For his Manon Lescaut Pascoe employs history-inspired details enveloped in surreality. The details of the Inn at Amiens, and the quay in which the sentenced women are collected for exile suggest careful study of 18th-century venues. (Pascoe’s device of granting each of the exiles a moment of farewell with their loved ones is yet another example of how Pascoe’s unconventional staging can resolve an inherent confusion in the libretto – how is it that only Des Grieux and Lescaut have enough money to bribe the guards to allow a few moments alone?)
In contrast, in the second act in Geronte’s lavish apartments and the fourth act in an imaginary Louisiana wilderness, Pascoe creates first a dreamworld of ancien régime excess and then a wasteland nightmare where bits of the second act’s furnishings reappear as broken débris in French America.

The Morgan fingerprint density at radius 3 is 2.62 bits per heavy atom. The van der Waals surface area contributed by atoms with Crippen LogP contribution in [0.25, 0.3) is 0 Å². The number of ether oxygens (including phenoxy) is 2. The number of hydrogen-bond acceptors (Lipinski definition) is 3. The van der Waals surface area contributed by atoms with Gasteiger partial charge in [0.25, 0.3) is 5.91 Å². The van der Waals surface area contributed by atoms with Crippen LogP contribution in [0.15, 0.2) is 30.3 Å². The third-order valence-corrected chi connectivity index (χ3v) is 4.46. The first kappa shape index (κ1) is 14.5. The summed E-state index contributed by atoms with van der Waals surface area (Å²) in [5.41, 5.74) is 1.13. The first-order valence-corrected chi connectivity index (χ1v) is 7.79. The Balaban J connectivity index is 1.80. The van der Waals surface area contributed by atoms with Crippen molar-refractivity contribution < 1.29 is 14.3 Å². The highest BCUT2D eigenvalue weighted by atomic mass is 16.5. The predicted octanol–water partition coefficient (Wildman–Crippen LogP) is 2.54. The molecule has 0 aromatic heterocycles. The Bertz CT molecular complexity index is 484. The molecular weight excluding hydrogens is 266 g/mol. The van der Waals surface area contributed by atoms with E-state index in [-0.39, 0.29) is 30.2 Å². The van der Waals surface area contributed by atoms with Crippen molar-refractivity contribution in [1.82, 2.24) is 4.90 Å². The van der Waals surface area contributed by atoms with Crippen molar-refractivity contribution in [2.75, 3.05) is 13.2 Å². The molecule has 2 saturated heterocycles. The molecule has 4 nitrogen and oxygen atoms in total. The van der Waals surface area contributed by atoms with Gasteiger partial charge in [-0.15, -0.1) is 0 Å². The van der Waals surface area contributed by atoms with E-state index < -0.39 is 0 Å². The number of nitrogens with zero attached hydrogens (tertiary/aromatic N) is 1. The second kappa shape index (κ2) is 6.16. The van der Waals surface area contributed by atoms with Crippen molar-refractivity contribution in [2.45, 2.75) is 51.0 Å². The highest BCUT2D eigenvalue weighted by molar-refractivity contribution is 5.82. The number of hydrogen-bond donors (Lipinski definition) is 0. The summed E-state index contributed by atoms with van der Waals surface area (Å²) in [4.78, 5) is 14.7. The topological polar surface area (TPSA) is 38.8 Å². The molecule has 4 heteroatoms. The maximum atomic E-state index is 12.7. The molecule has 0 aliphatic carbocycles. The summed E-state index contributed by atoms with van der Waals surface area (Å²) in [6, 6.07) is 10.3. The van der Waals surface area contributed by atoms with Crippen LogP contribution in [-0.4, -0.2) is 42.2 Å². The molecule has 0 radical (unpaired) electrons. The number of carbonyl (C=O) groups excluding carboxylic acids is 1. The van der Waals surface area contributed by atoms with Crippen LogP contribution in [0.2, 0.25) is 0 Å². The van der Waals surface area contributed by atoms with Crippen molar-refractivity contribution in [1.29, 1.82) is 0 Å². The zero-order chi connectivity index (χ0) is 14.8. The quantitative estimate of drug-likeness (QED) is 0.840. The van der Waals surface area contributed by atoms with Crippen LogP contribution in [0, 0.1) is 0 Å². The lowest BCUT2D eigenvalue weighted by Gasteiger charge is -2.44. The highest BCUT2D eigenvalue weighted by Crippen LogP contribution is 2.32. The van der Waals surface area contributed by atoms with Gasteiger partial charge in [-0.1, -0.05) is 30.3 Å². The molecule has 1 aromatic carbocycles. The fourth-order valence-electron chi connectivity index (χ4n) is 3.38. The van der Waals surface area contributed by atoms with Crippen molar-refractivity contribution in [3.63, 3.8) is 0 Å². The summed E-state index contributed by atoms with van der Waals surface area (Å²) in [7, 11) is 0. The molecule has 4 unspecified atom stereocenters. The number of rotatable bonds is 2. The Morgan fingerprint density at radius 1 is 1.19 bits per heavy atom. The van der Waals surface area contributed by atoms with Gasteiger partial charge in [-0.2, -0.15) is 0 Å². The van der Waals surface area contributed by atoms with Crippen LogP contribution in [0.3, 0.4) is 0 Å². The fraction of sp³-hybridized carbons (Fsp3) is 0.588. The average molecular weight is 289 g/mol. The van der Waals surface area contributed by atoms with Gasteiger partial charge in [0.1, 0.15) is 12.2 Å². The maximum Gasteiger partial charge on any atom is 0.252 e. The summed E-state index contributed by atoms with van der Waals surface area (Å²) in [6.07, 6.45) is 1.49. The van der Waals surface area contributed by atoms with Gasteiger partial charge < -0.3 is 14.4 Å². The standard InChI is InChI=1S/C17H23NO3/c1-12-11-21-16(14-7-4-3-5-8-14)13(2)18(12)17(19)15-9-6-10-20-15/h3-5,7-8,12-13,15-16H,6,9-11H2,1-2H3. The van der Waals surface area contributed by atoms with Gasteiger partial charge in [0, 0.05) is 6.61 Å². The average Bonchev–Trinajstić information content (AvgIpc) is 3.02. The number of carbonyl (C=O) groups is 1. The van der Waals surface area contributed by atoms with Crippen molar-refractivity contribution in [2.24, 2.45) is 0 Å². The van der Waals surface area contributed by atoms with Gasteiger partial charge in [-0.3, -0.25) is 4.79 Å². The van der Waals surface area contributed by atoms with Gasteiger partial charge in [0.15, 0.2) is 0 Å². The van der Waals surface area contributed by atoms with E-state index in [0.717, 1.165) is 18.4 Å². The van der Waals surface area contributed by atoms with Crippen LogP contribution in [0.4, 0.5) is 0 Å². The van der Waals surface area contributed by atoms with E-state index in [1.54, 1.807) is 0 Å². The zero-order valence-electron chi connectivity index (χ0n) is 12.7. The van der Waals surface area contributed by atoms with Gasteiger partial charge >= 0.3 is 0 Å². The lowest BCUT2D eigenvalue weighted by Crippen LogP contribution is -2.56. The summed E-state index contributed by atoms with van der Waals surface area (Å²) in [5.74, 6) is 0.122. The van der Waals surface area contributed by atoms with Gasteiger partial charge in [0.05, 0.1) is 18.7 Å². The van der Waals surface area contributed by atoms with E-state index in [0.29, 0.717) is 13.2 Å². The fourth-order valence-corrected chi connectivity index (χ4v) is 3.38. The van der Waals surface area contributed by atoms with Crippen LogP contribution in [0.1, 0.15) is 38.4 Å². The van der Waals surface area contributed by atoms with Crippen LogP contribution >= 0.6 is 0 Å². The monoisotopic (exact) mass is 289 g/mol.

Throughout the opera, Pascoe employs a technique that helps bring a unity to the four scenes that Puccini mined from the Abbé Prévost’s great 18th-century series of novels. The forestage is backed by the representation of pages of Prévost’s manuscript on a backwall that, from time to time, splits apart along a jagged vertical line, opening to the four main scenes – the Inn, Geronte’s apartments, the quay, and the wilderness.
In another brilliant stroke, the famous Intermezzo that occurs at the beginning of the third act is moved to that act’s end. The third and fourth acts are thereby combined with the Intermezzo (which, after all, includes music that is both reminiscent of the third act and foreshadowing of the fourth) providing a continuity between two powerful scenes.
During the Intermezzo, the audience experiences the waves of the open sea, as Manon and Des Grieux sail on to America, an effect that Puccini himself – the creator of the extraordinary transition of scenes in the final act of Madama Butterfly – might have found absorbing.